Categories: Change Management
Is most of your success attributed to your great execution? Were you a master at getting things done? As a result of your "doing" orientation, did your company grow?
Your emotional health is as important as your physical health, if not more
Most leaders I work with are aware of the importance of their physical health, particularly the importance of eating nutritious foods, exercising and treating their physical injuries and ailments. Most of them, however, pay little attention at all to their emotional health.
Recently I wrote two blogs on many hospitals' oft-broken call centers, entitled "Five Steps To Help Fix The Sorry State of Hospital Call Centers (Part One) and (Part Two), highlighting the extensive research Simon Associates has been conducting in this area. What we found was that call centers with ongoing problems show symptoms of a culture that hasn’t adapted to the outside world and the requirements of today’s patients.
Our Guest Blogger, Cheryl McMillan, has written a very illuminating blog about a similar subject: a retailer's customer service (or lack thereof).
How do you receive new ideas? Leaders know that ideas are crucial for innovation and improvement, but ideas don’t just magically appear. They live right now in the minds of your employees. Wonder why you don’t hear more of them? Maybe you are doing something that kills your staff's ideas before they can be explored or even verbalized.
Why do we often not see what is right in front us? Recently I've been working with several clients that could grow by leaps and bounds if only they could "see" the business opportunities that are right before them. All they need to do is open their eyes, open their minds, and re-define the way they and their people think about what they could offer consumers that they're not offering right now.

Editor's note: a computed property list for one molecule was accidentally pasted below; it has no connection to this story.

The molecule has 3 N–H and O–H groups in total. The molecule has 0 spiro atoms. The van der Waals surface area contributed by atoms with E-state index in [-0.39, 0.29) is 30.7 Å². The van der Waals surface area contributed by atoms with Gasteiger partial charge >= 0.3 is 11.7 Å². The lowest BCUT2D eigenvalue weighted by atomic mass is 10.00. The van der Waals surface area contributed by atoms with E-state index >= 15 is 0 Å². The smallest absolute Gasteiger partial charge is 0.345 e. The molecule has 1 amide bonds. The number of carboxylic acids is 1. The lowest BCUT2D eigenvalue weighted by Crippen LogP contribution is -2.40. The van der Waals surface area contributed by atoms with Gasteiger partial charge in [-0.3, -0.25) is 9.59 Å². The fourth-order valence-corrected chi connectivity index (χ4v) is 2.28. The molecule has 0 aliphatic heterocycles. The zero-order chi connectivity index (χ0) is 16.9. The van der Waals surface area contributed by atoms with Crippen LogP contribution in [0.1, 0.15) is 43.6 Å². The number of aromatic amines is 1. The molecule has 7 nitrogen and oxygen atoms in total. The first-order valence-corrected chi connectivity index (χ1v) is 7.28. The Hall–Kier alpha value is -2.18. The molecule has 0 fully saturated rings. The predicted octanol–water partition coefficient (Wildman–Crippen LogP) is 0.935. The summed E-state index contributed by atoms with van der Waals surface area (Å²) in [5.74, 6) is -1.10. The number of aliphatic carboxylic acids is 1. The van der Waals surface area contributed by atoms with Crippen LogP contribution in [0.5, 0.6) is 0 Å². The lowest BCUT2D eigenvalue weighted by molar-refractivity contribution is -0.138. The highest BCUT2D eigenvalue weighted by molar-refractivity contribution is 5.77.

As a Guest Blogger for Simon Associates Management Consultants, I recently wrote about my experiences as an Enneagram Type 8, then found myself struggling with writing a second, follow-up blog. I finally realized that what I was experiencing was not typical writer’s block but the result of my Type 8’s natural defense mechanism: denial.
What is a defense mechanism?
A defense mechanism is a protective, psychological strategy whose function is to keep us within our own comfort zones. It is primarily triggered in uncomfortable or difficult situations in an attempt to reduce our anxiety or uncomfortable feelings.
The purpose of a defense mechanism is to maintain our self-image, and each Enneagram Type has a different one. In my case, my defense mechanism keeps alive my self-image of “I am strong and not weak.” Typically, our defense mechanisms operate automatically and unconsciously. Unless we are in observer mode, we aren't aware of when they are active.